Rainwater Tanks… Maintaining Clean Water
It is now six years since the water management crisis in South-East Queensland was at its peak. Rainwater tanks were the flavour of the month and were being sold and installed by every man and his dog, aided and abetted by generous subsidies from the Queensland Government.
Unfortunately, the panic by the Queensland Government at the time and the relaxation of standards with countless shoddy installations are now beginning to bite. This has led to a situation where government agencies are picking up the pieces to repair lousy policy.
Fortunately, there have been some significant publications and research undertaken by the Environmental Health Committee (enHealth) of the Australian Health Protection Committee, which has published an excellent publication called “Guidance on Use of Rainwater Tanks”, which we advise you to download and read if you have a rainwater tank by clicking here.
Rainwater tanks in an urban environment were always going to be an issue concerning maintenance, and the plumbing technicians at Whywait Plumbing Services see this issue constantly:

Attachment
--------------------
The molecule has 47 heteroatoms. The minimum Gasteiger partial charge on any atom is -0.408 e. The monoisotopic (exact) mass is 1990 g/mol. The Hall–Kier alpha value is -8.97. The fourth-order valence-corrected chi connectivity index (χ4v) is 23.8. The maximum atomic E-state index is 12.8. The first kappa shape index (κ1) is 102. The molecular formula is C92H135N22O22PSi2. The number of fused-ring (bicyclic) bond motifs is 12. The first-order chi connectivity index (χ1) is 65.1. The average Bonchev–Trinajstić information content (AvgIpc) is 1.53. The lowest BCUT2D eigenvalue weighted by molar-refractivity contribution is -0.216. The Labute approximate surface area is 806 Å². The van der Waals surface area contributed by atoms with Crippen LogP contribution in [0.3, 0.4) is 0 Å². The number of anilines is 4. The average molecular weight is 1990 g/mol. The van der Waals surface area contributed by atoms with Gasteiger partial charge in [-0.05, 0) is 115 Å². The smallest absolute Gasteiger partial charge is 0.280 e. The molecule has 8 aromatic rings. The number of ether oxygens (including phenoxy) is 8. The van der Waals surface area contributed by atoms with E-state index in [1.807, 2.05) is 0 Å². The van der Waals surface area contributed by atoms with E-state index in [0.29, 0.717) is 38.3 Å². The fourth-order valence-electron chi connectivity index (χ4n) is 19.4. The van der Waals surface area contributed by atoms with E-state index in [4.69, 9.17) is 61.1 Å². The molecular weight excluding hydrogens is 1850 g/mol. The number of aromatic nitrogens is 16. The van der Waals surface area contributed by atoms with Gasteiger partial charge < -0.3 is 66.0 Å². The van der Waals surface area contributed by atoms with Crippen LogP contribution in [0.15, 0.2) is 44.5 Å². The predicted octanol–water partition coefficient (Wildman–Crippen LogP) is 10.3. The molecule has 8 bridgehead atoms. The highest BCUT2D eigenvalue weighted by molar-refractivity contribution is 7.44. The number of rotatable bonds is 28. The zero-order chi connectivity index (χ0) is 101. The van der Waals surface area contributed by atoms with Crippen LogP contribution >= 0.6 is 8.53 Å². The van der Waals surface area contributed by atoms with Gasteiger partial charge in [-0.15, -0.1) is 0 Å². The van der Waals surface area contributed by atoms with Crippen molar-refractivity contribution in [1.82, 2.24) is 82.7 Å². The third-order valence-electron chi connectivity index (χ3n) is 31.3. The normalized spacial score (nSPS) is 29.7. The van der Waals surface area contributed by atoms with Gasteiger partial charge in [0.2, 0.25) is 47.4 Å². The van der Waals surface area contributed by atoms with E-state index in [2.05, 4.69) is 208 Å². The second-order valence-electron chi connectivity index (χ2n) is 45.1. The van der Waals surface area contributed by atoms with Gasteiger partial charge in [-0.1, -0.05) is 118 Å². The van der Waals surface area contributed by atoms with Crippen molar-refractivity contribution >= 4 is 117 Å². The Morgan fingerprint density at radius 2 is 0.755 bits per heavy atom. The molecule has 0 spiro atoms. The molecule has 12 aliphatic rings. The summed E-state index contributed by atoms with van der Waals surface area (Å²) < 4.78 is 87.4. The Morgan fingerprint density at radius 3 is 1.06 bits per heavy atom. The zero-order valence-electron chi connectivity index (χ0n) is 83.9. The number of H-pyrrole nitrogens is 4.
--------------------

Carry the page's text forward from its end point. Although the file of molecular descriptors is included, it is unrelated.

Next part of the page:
- Poorly maintained or completely failed rainwater tanks are everywhere
- Pumps that no longer work are commonplace
- Leaking rainwater tanks are commonplace.
Rainwater tank systems are generally low maintenance, but they are not maintenance-free. Routine rainwater tank maintenance is required to maintain the life expectancy of the infrastructure and ensure compliance with the Public Health Act.
Maintaining your rainwater tank is your responsibility as the property owner. The biggest threat posed is the potential to create a health risk in the tank, becoming a breeding site for mosquitoes. All rainwater tanks must be fitted at all times with the following:
- Inlet strainers that are 1mm or less to prevent mosquitoes from entering the tank
- All overflows must be installed with a high-flow flap valve that automatically closes and seals when not in use to prevent mosquitoes from entering the tank.
The recommended maintenance required, plus the routine regularity, are listed below:
- Three months: remove debris from gutters, downpipes & first flush devices. Check insect screens on rainwater heads & overflow outlets are debris free, intact & in good condition.
- Six months: check roof & flashing’s, remove overhanging branches & repair any defects. Check for signs of mosquitoes & larvae, plus any evidence of animal, bird or insect access. Check for algal growth & if detected, locate & seal the light entry point. Check tank, fittings & pump for any leaks or defects & repair.
- Twelve months: check the integrity of the tank support base, check pumps & solenoid valves along with all plumbing bypass or backup systems & repair as necessary.
- Twenty-four months: check the sediment level in the tank and water quality. Generally, accumulated sediment should be removed from the tank at intervals not exceeding three years.
If you are no longer using your rainwater tank, you must cut it up and remove it from the site. It cannot be allowed to become a mosquito breeding site or a home for vermin such as rats or mice.